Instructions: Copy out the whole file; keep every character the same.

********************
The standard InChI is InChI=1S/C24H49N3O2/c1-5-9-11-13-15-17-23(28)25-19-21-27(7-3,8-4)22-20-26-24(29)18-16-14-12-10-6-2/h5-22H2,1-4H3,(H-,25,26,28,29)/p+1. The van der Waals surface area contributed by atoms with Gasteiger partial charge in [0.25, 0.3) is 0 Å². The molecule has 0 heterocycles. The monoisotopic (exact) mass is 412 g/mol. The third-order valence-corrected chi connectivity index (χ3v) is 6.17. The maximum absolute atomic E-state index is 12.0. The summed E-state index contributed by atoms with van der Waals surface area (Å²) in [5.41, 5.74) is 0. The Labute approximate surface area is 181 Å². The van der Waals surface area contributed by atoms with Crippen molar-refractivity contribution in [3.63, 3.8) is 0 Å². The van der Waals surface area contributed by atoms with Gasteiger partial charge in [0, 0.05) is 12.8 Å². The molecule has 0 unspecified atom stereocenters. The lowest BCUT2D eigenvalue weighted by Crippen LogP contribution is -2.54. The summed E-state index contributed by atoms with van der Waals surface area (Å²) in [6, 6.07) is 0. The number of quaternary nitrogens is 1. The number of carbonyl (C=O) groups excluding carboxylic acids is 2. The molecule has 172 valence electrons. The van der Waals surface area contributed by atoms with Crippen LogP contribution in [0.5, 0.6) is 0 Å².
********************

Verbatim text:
The standard InChI is InChI=1S/C24H49N3O2/c1-5-9-11-13-15-17-23(28)25-19-21-27(7-3,8-4)22-20-26-24(29)18-16-14-12-10-6-2/h5-22H2,1-4H3,(H-,25,26,28,29)/p+1. The van der Waals surface area contributed by atoms with Gasteiger partial charge in [0.25, 0.3) is 0 Å². The molecule has 0 heterocycles. The monoisotopic (exact) mass is 412 g/mol. The third-order valence-corrected chi connectivity index (χ3v) is 6.17. The maximum absolute atomic E-state index is 12.0. The summed E-state index contributed by atoms with van der Waals surface area (Å²) in [5.41, 5.74) is 0. The Labute approximate surface area is 181 Å². The van der Waals surface area contributed by atoms with Crippen molar-refractivity contribution in [3.63, 3.8) is 0 Å². The van der Waals surface area contributed by atoms with Gasteiger partial charge in [0, 0.05) is 12.8 Å². The molecule has 0 unspecified atom stereocenters. The lowest BCUT2D eigenvalue weighted by Crippen LogP contribution is -2.54. The summed E-state index contributed by atoms with van der Waals surface area (Å²) in [6, 6.07) is 0. The number of quaternary nitrogens is 1. The number of carbonyl (C=O) groups excluding carboxylic acids is 2. The molecule has 172 valence electrons. The van der Waals surface area contributed by atoms with Crippen LogP contribution in [0.5, 0.6) is 0 Å².